Russia OGK-6 sells $6.8 mln of Kyoto credits
MOSCOW (Reuters) - Russian power producer OGK-6 has sold some 4.5 million Euros ($6.83 million) of emissions reduction credits under the Kyoto Protocol to the U.K.-based Clean Planet Group, its parent firm said on Monday.
The Kyoto Protocol is an international treaty meant to fight global warming by obliging many developed nations to reduce the emission of greenhouse gases in 2008-2012 by 5 percent compared to 1990 levels.
Under the Protocol's joint implementation (JI) mechanism, rich countries can invest in emissions-cutting projects in developing- and former-communist nations and count the cuts as their own.
The deal with OGK-6 is for 550,000 credits, which will represent a 550,000-tonne reduction in carbon dioxide emissions, to be achieved through the installation of a cleaner and more efficient set of turbines at its Kirishskaya power station.
"OGK-6 views the Kyoto Protocol as a mechanism for co-financing our investment programs...and we are not going to miss this opportunity," said Alexei Selyakov, the deputy head of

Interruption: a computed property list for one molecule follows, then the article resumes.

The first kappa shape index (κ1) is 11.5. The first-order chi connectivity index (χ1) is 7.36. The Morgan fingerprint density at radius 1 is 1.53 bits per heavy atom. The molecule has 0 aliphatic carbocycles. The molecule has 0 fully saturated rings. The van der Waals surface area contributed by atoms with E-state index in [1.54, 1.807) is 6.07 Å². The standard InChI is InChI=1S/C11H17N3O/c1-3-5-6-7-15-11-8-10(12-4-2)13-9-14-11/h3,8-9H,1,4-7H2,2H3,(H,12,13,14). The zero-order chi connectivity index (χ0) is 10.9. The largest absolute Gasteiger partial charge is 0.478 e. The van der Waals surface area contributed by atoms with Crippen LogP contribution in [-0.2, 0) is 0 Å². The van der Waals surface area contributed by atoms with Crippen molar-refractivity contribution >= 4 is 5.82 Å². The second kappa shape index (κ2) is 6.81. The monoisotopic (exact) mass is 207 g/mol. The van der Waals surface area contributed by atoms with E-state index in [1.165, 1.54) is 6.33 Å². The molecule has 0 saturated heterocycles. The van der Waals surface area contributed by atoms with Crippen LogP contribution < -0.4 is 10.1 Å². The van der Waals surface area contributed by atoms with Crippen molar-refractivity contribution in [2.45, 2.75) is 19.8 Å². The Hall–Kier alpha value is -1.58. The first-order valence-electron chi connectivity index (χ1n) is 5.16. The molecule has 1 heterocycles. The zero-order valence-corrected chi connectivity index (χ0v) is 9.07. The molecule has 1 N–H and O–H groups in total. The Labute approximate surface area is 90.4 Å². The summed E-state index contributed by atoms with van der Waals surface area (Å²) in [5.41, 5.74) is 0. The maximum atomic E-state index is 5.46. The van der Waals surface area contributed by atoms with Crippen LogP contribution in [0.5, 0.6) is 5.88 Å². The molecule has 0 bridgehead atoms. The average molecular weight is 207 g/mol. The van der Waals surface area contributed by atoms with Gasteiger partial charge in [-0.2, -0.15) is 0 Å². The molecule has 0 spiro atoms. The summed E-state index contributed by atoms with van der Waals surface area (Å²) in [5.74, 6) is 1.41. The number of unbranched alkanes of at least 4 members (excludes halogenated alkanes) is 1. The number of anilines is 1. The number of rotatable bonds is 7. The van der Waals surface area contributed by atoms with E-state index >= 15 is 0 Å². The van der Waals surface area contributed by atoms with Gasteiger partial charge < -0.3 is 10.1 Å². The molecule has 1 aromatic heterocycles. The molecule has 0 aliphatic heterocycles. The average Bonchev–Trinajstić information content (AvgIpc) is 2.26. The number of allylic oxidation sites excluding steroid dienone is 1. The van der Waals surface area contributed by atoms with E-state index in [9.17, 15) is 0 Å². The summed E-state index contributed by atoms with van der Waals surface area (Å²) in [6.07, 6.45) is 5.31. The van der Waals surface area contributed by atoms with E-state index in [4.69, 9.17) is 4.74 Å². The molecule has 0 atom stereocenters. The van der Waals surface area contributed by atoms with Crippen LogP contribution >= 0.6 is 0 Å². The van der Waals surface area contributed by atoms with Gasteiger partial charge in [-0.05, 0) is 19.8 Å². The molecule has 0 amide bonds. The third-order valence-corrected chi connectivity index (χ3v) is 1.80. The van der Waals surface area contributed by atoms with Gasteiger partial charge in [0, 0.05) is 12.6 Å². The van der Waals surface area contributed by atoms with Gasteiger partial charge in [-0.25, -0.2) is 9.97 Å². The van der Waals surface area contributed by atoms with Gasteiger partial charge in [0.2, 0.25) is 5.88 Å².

Carbon market intermediaries such as the Clean Planet Group organize or invest in emissions-reducing projects and sell the resulting carbon credits to those who need to reduce their emissions under the Kyoto Protocol.
After two years of delays, the Russian government in January put in place the legal mechanisms for companies to create carbon credits in Russia, which has the potential to become the second biggest source of the credits after China.
Western intermediaries and speculators have already ploughed millions into the Russian market in anticipation of a potential 3 billion euros ($4.4 billion) market.
Twelve firms expressed interest in the auction of OGK-6's carbon credits, the statement said.
Finnish utility Fortum became the first to sign a major deal under the new mechanisms in Russia last month when it bought more than 5 million credits, worth more than $100 million, from another electricity producer, TGC-1.
OGK-6's parent company, the former electricity monopoly Unified Energy System (UES), has said it is keen to work within the framework of Kyoto, as have many of Russia's industrial giants, including gas major Gazprom.
The Russian government, however, has yet to grant formal approval to any of the credit-producing projects, a risk factor that has made Russian credits trade at a discount to those produced in countries where the mechanisms are more mature.
(Reporting by Simon Shuster; Editing by David Cowell)